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Tracking Tools for Beginners

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See below for "What You Will Need"

How to lay a Beginner Track – Day 1

When first laying tracks, let your dog watch you by crating him, or tying him to a tree. If you are with another person, that person can hold your dog, but should not distract or talk to the dog. If you are with your instructor, your instructor will lay your track.
Decide where you want to lay a track, which direction you want the track to go. Short field grass or mowed grass is preferred. Find a place that is open and preferably flat with vegetation that is relatively level. No trees, bushes or fences nearby. If windy, lay the track into the wind.
Put start flag into the ground on left side of left foot. Look at the dog, wave article and get the dog's attention on you. Place the start article where you are standing. Look at the dog, wave article and get the dog's attention on you. You will stand at the start for a few seconds. This causes more of your scent to be concentrated at the start. If your trainer is laying the track and you are near the start with your dog on a leash, make sure you do not talk to the dog at this time. Let the tracklayer get the dog's attention. No corrections or commands. Let the dog be excited about the tracklayer who is getting his attention.
Focus on a target in the distance to walk towards. Target – an object to focus on when laying a track in order to walk straight. Most people tend to list to the right or left. Focusing on a distant target helps you to walk straight. This target will also aid you later when the dog is tracking. Targets can be trees, fence posts, lamp posts, signs, telephone poles, roofs, bushes, tall weeds, flowers, etc.
Take one step and drop food in front of your foot. Food – use very tiny pieces of food (no larger than your small fingernail) and crumbs. For beginners, footsteps can be anywhere from "baby steps" (heel to toe) to a natural step of about 18 inches.
Take another step and drop food in front of your foot.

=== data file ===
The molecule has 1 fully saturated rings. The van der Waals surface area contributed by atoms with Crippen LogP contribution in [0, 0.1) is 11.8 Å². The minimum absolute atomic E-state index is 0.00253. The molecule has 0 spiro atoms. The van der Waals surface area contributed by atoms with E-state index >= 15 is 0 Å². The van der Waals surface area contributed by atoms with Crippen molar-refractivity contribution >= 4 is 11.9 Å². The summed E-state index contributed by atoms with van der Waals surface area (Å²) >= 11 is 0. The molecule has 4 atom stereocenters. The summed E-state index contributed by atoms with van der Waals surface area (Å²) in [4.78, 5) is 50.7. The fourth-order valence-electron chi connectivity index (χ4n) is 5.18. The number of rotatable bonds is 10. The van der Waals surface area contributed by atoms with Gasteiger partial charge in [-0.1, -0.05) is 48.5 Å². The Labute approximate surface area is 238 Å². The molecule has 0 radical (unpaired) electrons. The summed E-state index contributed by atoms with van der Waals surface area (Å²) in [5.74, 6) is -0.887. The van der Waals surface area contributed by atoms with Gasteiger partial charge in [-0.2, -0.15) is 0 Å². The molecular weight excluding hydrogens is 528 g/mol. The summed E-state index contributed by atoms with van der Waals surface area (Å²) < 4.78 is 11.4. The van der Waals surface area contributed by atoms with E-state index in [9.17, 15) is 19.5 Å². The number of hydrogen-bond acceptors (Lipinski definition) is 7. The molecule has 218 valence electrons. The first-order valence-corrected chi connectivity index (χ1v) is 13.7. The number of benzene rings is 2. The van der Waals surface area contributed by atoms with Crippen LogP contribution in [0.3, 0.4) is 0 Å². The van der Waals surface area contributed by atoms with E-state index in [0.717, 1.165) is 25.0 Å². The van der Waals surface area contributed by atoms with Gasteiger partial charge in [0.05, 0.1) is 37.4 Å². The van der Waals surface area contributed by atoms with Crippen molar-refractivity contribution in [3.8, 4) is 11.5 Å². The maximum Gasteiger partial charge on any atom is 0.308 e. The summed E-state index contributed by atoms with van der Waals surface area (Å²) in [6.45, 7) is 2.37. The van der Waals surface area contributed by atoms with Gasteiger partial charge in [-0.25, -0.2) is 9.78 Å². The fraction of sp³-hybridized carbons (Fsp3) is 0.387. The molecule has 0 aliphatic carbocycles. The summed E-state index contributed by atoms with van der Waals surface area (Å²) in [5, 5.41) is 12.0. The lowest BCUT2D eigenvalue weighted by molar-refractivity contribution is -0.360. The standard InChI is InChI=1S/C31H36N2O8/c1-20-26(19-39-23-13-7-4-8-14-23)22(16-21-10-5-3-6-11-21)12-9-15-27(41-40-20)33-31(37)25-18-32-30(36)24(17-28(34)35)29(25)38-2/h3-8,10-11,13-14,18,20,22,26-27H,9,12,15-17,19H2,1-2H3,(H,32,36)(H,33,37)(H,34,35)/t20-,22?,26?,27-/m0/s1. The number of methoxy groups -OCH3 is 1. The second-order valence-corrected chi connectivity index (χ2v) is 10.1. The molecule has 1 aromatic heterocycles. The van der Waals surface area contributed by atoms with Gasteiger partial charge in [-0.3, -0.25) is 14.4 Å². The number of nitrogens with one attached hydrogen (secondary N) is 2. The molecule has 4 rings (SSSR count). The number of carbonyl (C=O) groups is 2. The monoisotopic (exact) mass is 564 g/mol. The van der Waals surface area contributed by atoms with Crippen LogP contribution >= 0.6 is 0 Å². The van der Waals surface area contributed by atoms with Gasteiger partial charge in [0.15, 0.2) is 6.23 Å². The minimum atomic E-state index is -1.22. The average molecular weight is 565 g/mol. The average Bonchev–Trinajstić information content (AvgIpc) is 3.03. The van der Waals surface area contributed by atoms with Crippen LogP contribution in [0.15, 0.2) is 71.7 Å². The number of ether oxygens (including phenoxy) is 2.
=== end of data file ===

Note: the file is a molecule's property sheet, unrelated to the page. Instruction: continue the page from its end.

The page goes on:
Walk 10 steps towards that target making sure you are walking straight. Place food drops in front of each foot step.
At the end of your track, put a glove in front of you with several treats on/under or inside glove.
Walk through glove and place a final flag 5 steps after glove. Continue to walk straight for about 15 more steps. Direction of wind helps you to decide the distance you walk after laying the final article.
Turn going downwind taking about 15 steps (in mild or no wind) 30 steps (on windy day) You do not want your scent to be blown towards the track on your return. Do not return upwind.
Turn again paralleling the track back and beyond start flag and get your dog. Read "How to run a Beginner Track – Day 1"

Tracking – What You Will Need

*A must for beginners
  • *Harness
  • *Paper & pencil
  • *TD - leather glove, leather wallet and a piece of cloth for laying tracks. VST will also include metal & plastic articles.
  • *Food (tiny pieces of favorite treats, dry kibble, dry cookies, veggies. I discourage uncooked hot dogs etc. - smelly food attracts bees & ants.
  • *6' leash (eventually you will need a 40' line) [1]
  • *Water & water dish, use a very small plastic/metal dish (cat dish/camping cup) preferred over folding cloth dish
  • *Plastic bags for picking up dog's potty
  • Landscaping flags in bright colors at least 30" tall, preferably orange & pink as they show up best in the fields.
  • Clothespins with bright colored tape attached (again, preferably pink & orange, white is good too)
  • Rain gear for rainy weather
  • Waist Pack that can carry 2 waters & tracking line & harness
  • Watch
  • Small seal-proof container for ticks (with cotton and alcohol inside). This is used when taking ticks off of dogs in parking lots after tracking
  • Tweezers – use only if tick cannot be removed by hand
  • For tracking in San Francisco Bay Area County Parks [2], it is preferable to use an orange vest purchased at Army Surplus Stores

[1] Long Lines: A 3/8" climbing rope is good for larger dogs. Have someone sew a clasp onto one end. A nylon parachute line is good for smaller dogs. Sew a small clasp onto one end.
[2] Permission must be given by most County Parks to be off trails.